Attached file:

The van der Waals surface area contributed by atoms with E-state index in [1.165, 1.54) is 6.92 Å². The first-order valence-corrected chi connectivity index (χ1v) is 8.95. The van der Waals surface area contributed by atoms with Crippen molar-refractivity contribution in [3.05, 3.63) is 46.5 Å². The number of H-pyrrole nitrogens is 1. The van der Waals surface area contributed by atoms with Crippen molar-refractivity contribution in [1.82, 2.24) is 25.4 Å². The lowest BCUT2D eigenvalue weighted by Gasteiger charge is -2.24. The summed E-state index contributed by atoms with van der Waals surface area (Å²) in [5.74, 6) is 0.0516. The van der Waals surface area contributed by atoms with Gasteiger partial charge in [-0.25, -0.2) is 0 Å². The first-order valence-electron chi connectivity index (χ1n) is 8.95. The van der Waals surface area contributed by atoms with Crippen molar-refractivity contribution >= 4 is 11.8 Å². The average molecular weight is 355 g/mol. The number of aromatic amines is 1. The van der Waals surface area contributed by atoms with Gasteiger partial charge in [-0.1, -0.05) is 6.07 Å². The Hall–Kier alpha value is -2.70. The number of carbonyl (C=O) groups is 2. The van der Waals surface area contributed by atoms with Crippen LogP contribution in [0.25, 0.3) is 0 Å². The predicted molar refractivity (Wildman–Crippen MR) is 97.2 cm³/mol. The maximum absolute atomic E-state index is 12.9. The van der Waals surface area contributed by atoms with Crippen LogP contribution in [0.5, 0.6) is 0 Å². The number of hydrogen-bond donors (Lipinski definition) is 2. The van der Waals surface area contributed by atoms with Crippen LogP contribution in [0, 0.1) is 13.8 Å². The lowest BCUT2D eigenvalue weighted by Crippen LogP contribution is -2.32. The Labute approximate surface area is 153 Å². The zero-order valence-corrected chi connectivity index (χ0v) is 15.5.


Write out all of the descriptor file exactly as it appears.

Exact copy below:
The van der Waals surface area contributed by atoms with E-state index in [1.165, 1.54) is 6.92 Å². The first-order valence-corrected chi connectivity index (χ1v) is 8.95. The van der Waals surface area contributed by atoms with Crippen molar-refractivity contribution in [3.05, 3.63) is 46.5 Å². The number of H-pyrrole nitrogens is 1. The van der Waals surface area contributed by atoms with Crippen molar-refractivity contribution in [1.82, 2.24) is 25.4 Å². The lowest BCUT2D eigenvalue weighted by Gasteiger charge is -2.24. The summed E-state index contributed by atoms with van der Waals surface area (Å²) in [5.74, 6) is 0.0516. The van der Waals surface area contributed by atoms with Gasteiger partial charge in [-0.25, -0.2) is 0 Å². The first-order valence-electron chi connectivity index (χ1n) is 8.95. The van der Waals surface area contributed by atoms with Crippen molar-refractivity contribution >= 4 is 11.8 Å². The average molecular weight is 355 g/mol. The number of aromatic amines is 1. The van der Waals surface area contributed by atoms with Gasteiger partial charge in [-0.1, -0.05) is 6.07 Å². The Hall–Kier alpha value is -2.70. The number of carbonyl (C=O) groups is 2. The van der Waals surface area contributed by atoms with Crippen LogP contribution in [0.25, 0.3) is 0 Å². The predicted molar refractivity (Wildman–Crippen MR) is 97.2 cm³/mol. The maximum absolute atomic E-state index is 12.9. The van der Waals surface area contributed by atoms with Crippen LogP contribution in [0.5, 0.6) is 0 Å². The number of hydrogen-bond donors (Lipinski definition) is 2. The van der Waals surface area contributed by atoms with Crippen LogP contribution in [0, 0.1) is 13.8 Å². The lowest BCUT2D eigenvalue weighted by Crippen LogP contribution is -2.32. The Labute approximate surface area is 153 Å². The zero-order valence-corrected chi connectivity index (χ0v) is 15.5.